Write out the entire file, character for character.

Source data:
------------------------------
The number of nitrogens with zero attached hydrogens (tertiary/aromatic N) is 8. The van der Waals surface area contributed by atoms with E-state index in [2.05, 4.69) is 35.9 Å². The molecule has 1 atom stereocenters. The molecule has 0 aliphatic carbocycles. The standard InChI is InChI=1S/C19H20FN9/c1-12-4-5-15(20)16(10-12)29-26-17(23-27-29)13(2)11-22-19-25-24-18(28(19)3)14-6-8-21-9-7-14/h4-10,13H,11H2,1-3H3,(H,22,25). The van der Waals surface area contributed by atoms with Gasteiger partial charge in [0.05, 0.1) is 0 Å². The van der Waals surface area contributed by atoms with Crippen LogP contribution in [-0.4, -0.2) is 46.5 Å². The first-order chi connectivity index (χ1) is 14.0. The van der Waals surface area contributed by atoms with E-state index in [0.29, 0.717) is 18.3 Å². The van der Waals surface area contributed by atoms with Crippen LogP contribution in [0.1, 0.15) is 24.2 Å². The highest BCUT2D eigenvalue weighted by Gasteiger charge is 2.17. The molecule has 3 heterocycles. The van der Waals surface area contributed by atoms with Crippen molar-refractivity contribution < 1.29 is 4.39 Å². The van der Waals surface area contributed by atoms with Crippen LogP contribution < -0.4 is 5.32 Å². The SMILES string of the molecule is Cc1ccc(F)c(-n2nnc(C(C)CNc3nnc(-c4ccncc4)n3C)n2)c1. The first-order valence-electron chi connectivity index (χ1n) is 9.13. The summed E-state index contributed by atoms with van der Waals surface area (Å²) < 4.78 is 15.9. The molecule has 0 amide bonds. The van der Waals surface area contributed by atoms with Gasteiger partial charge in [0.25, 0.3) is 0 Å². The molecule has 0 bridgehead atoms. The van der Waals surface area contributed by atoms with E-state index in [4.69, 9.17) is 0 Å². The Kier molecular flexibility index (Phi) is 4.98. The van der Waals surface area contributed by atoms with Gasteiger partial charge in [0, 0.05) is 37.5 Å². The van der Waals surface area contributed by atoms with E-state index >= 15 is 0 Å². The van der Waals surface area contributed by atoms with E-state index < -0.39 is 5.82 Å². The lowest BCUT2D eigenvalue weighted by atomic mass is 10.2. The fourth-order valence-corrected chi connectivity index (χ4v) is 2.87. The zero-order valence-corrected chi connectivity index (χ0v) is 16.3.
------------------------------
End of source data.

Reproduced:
The number of nitrogens with zero attached hydrogens (tertiary/aromatic N) is 8. The van der Waals surface area contributed by atoms with E-state index in [2.05, 4.69) is 35.9 Å². The molecule has 1 atom stereocenters. The molecule has 0 aliphatic carbocycles. The standard InChI is InChI=1S/C19H20FN9/c1-12-4-5-15(20)16(10-12)29-26-17(23-27-29)13(2)11-22-19-25-24-18(28(19)3)14-6-8-21-9-7-14/h4-10,13H,11H2,1-3H3,(H,22,25). The van der Waals surface area contributed by atoms with Gasteiger partial charge in [0.05, 0.1) is 0 Å². The van der Waals surface area contributed by atoms with Crippen LogP contribution in [-0.4, -0.2) is 46.5 Å². The first-order chi connectivity index (χ1) is 14.0. The van der Waals surface area contributed by atoms with E-state index in [0.29, 0.717) is 18.3 Å². The van der Waals surface area contributed by atoms with Crippen LogP contribution in [0.1, 0.15) is 24.2 Å². The highest BCUT2D eigenvalue weighted by Gasteiger charge is 2.17. The molecule has 3 heterocycles. The van der Waals surface area contributed by atoms with Crippen molar-refractivity contribution < 1.29 is 4.39 Å². The van der Waals surface area contributed by atoms with Crippen LogP contribution < -0.4 is 5.32 Å². The SMILES string of the molecule is Cc1ccc(F)c(-n2nnc(C(C)CNc3nnc(-c4ccncc4)n3C)n2)c1. The first-order valence-electron chi connectivity index (χ1n) is 9.13. The summed E-state index contributed by atoms with van der Waals surface area (Å²) < 4.78 is 15.9. The molecule has 0 amide bonds. The van der Waals surface area contributed by atoms with Gasteiger partial charge in [0.25, 0.3) is 0 Å². The molecule has 0 bridgehead atoms. The van der Waals surface area contributed by atoms with E-state index in [4.69, 9.17) is 0 Å². The Kier molecular flexibility index (Phi) is 4.98. The van der Waals surface area contributed by atoms with Gasteiger partial charge in [0, 0.05) is 37.5 Å². The van der Waals surface area contributed by atoms with E-state index >= 15 is 0 Å². The van der Waals surface area contributed by atoms with E-state index < -0.39 is 5.82 Å². The lowest BCUT2D eigenvalue weighted by atomic mass is 10.2. The fourth-order valence-corrected chi connectivity index (χ4v) is 2.87. The zero-order valence-corrected chi connectivity index (χ0v) is 16.3.